On a recent weekday morning, a group of high school girls gathered in the robotics design studio in the F.W. Olin Center, where they began working on a project for children with special needs.
What they were really learning was how to apply engineering principles to real-world applications.
For some, the experience will inspire a career in engineering. As the gender gap persists for women pursuing engineering careers, that’s the goal of EDGE (EDucating Girls for Engineering). Union has hosted the two-week residential camp since 2002.
In 2009, the percentage of women enrolled in undergraduate engineering programs at schools in the U.S. and Canada was only 18.2 percent. The numbers are even more sobering in the engineering workforce, where women comprise just over 11 percent.
There have been numerous studies and much debate trying to explain why women continue to lag far behind men in engineering, but little improvement. That’s why camps like EDGE are so important, said Cherrice Traver, dean of engineering at Union.
“Showing young women how their creativity can be combined with their quantitative skills to prepare them for a career that benefits humanity is what the EDGE program is all about,” said Traver. “It is a powerful experience that has been continuously improved over several years by some exceptional staff.”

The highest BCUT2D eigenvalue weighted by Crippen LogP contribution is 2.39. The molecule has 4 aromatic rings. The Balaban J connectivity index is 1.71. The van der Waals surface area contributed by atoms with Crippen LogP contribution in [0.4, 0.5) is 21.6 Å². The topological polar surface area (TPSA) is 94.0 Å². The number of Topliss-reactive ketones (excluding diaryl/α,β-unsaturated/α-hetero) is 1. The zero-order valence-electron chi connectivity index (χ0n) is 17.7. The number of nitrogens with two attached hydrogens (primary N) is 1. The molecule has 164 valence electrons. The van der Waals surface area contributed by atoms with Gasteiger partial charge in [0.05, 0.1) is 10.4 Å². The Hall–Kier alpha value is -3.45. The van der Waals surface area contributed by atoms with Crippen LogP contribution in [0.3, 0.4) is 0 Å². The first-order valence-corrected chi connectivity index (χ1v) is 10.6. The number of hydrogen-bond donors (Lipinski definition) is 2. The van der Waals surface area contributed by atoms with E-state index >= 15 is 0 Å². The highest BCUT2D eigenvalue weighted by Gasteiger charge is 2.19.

The camp, which began July 18, runs through July 30. During the two weeks, 20 girls from across the country will learn about basic engineering principles, attend communication and public speaking workshops, and go on field trips to places like GE Healthcare and Jiminy Peak, where they will tour the wind turbine. They will also present the toys adapted for the children at Northwoods at Hilltop in nearby Niskayuna.
Sue Gestwick ’05 is the resident teacher, with help from several faculty members. Counselors include Katie Sophia ’10, Elizabeth Bocchino ’11, Vadim Yerokhin ’11 and Gina Riggins ’13. The program is coordinated by Jenny Moon Lippman ’03.
Sponsors include the Northrop Grumman Foundation, Jerome A. Schiff Charitable Trust and the Arthur Vining Davis Foundations.
Union has a rich tradition with engineering. In 1845, Union became the first liberal arts college to offer engineering. For the last three years, the College has hosted academic leaders from more than a dozen top colleges and universities for a national symposium, “Engineering and Liberal Education.”